In brief

In brief

  • Accenture research shows that 84% of consumers are interested in personalized products—and many would not hesitate to pay more to get them.
  • Few retailers outside of the luxury segment offer personalization services, and even those who do personalize only a fraction of their assortments.
  • New analytics capabilities and advanced design and production technologies are making product personalization a viable proposition at scale.
  • Retailers who act fast to get ahead of the game can expect lasting competitive advantage, higher sales and a significant boost to brand loyalty.


The possibilities of customized fashion

Fashion brands and retailers have long considered the possibilities of personalizing their products for individual consumers, but few brands offer such services today. However, consumers are keen. Our new research among 2,000 European and North American fashion consumers shows 84% of them are interested in personalized products, rising to 94% among high-spending fashion enthusiasts. At the same time, a combination of new analytics capabilities and advanced design and production technologies are now making product personalization a viable proposition at scale.

Retail fashion consumers as creators

In fashion, personalization takes two essential forms: customizing the style, and tailoring to body shape. Customization means enabling consumers to co-create a piece—choosing colors, prints, fabrics, and style details from a predefined set of options. This can be brought to life in real-time with a digital 3D configurator tool that simulates the look and feel of the final product.

66%

of consumers are interested in personalizing the color of a product, but only 17% of surveyed brands and retailers offer this option.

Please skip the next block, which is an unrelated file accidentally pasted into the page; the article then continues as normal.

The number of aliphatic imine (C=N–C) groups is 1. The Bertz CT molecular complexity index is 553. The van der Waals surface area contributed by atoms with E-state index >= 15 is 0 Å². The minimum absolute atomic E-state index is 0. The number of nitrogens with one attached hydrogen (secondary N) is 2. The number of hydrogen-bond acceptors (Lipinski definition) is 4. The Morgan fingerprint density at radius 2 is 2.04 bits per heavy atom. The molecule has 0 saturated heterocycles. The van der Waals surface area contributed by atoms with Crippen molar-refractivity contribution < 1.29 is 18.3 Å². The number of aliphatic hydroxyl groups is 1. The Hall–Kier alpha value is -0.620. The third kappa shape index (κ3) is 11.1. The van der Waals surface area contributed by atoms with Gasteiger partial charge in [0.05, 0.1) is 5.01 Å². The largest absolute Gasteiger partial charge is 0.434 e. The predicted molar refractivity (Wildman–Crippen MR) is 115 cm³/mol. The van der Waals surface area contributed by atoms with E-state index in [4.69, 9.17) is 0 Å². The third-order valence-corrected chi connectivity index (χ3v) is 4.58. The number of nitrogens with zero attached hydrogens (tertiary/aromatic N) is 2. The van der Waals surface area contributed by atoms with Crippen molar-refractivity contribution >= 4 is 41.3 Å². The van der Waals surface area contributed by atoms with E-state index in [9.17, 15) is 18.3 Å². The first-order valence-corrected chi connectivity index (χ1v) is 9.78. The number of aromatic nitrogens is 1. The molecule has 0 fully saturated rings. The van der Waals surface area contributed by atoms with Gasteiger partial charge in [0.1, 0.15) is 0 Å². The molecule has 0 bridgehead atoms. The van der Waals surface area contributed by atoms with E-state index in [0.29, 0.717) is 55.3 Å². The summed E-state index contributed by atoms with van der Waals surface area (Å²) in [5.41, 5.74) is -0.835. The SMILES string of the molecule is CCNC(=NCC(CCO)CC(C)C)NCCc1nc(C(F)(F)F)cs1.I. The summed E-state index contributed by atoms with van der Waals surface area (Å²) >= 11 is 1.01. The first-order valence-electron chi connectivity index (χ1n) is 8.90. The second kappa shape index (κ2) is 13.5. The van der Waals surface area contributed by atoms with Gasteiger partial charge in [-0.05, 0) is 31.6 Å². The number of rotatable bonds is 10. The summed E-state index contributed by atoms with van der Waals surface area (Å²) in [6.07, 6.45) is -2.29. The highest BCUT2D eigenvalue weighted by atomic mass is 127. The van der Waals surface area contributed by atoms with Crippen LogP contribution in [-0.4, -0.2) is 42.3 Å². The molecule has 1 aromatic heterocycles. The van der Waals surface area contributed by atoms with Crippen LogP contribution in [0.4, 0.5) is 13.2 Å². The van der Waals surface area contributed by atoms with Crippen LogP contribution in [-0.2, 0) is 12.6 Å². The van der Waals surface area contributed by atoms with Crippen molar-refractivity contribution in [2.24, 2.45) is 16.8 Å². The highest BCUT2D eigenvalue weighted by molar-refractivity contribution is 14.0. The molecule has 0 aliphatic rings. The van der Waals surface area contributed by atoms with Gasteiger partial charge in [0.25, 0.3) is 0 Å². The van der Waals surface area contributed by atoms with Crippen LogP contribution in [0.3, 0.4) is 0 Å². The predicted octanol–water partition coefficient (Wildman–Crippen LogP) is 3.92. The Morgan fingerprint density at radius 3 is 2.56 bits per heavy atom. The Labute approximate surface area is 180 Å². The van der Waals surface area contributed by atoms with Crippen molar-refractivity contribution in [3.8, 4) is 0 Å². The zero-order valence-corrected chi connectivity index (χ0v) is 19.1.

54%

of consumers are interested in personalizing the fabric, application and trim, but only 7% of surveyed brands and retailers offer this option.

Tailoring allows the consumer to personalize a product based on the consumer’s individual body measurements. This has been commonplace in the luxury segment for a long time. But the technological and operational complexity involved has prevented its expansion into mainstream fashion, and while new technologies are starting to change this, there are still challenges to overcome. To get started on personalization, here are two priorities that brands and retailers need to address:

Priority 1: Harnessing the data

The most important enabler for product personalization? Ultimately, it’s having data on consumer behavior, preferences, and tastes. Gathering data and strengthening analytical capabilities is fundamental to the ability to match personalized offerings with consumer desires and expectations.

92%

of consumers interested in product personalization are willing to share personal data to allow fashion brands to tailor and personalize a product.

66%

of consumers interested in product personalization are willing to share body measurements to allow fashion brands to tailor and personalize a product.

Priority 2: Rethink operations

Brands and retailers also need to consider the operational capabilities and tools required to implement product personalization at scale. To be able to offer this across a broad product portfolio, brands need to embed standardized but flexible personalization capabilities across the full value chain. The sourcing function is a vital component of successful scaling of product personalization. Production flexibility and lead time rely heavily on a retailer’s suppliers, their capabilities and the collaboration between the parties.

Now is the time to seize the moment, scale up the capabilities, and capture first-mover advantage in the personalization revolution.

It's time for fashion to get personal—at scale

Personalization is not easy to implement at scale. But our findings show that fashion brands and retailers who manage it successfully will be positioned to drive future growth through increased sales, enhanced customer loyalty, and price premiums for personalized items. They will have better insights into consumer preferences that can be applied far beyond their portfolio of personalized products. They may even eventually be able to help fashion consumers make more informed sustainability choices.

Now's the time for retail fashion to get personal. Read our full report.

SEE SOURCING OVERVIEW

Mareen Lägeler

Manager – Retail, Accenture Strategy


Akshay Madane

Managing Director – Accenture Leadership​​​


Tom White

Managing Director – Accenture Strategy, Retail


Dr. Peter Rinnebach

Managing Director – Accenture Strategy, Retail

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